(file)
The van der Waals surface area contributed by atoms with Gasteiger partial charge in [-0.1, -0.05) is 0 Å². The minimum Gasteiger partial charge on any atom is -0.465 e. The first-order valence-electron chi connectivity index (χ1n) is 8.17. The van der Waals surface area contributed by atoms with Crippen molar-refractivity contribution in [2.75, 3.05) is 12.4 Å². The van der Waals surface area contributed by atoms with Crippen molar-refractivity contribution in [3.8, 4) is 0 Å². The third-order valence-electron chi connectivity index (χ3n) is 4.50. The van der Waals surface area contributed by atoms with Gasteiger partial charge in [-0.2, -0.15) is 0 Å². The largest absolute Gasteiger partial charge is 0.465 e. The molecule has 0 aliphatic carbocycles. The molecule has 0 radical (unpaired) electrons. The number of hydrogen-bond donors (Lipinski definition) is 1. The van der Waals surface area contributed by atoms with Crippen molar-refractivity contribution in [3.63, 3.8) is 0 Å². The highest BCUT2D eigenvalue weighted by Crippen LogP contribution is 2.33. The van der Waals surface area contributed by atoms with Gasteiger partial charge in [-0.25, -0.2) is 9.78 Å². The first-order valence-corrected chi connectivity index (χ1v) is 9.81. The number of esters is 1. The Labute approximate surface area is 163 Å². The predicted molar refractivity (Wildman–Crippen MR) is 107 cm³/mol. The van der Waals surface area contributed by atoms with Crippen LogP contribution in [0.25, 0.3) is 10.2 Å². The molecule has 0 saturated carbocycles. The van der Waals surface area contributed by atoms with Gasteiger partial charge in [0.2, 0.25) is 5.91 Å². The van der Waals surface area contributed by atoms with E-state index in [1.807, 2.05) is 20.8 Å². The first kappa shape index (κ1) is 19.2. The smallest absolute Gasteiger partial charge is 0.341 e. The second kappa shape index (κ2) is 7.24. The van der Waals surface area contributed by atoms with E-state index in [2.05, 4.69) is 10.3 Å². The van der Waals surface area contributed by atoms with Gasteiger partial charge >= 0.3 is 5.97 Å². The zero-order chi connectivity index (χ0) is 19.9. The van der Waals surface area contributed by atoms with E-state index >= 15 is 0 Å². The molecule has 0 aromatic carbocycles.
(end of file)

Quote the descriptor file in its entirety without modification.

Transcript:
The van der Waals surface area contributed by atoms with Gasteiger partial charge in [-0.1, -0.05) is 0 Å². The minimum Gasteiger partial charge on any atom is -0.465 e. The first-order valence-electron chi connectivity index (χ1n) is 8.17. The van der Waals surface area contributed by atoms with Crippen molar-refractivity contribution in [2.75, 3.05) is 12.4 Å². The van der Waals surface area contributed by atoms with Crippen molar-refractivity contribution in [3.8, 4) is 0 Å². The third-order valence-electron chi connectivity index (χ3n) is 4.50. The van der Waals surface area contributed by atoms with Gasteiger partial charge in [-0.2, -0.15) is 0 Å². The largest absolute Gasteiger partial charge is 0.465 e. The molecule has 0 aliphatic carbocycles. The molecule has 0 radical (unpaired) electrons. The number of hydrogen-bond donors (Lipinski definition) is 1. The van der Waals surface area contributed by atoms with Crippen molar-refractivity contribution in [3.63, 3.8) is 0 Å². The highest BCUT2D eigenvalue weighted by Crippen LogP contribution is 2.33. The van der Waals surface area contributed by atoms with Gasteiger partial charge in [-0.25, -0.2) is 9.78 Å². The first-order valence-corrected chi connectivity index (χ1v) is 9.81. The number of esters is 1. The Labute approximate surface area is 163 Å². The predicted molar refractivity (Wildman–Crippen MR) is 107 cm³/mol. The van der Waals surface area contributed by atoms with Crippen LogP contribution in [0.25, 0.3) is 10.2 Å². The molecule has 0 saturated carbocycles. The van der Waals surface area contributed by atoms with Gasteiger partial charge in [0.2, 0.25) is 5.91 Å². The van der Waals surface area contributed by atoms with E-state index in [1.807, 2.05) is 20.8 Å². The first kappa shape index (κ1) is 19.2. The smallest absolute Gasteiger partial charge is 0.341 e. The second kappa shape index (κ2) is 7.24. The van der Waals surface area contributed by atoms with E-state index in [2.05, 4.69) is 10.3 Å². The van der Waals surface area contributed by atoms with Gasteiger partial charge >= 0.3 is 5.97 Å². The zero-order chi connectivity index (χ0) is 19.9. The van der Waals surface area contributed by atoms with E-state index >= 15 is 0 Å². The molecule has 0 aromatic carbocycles.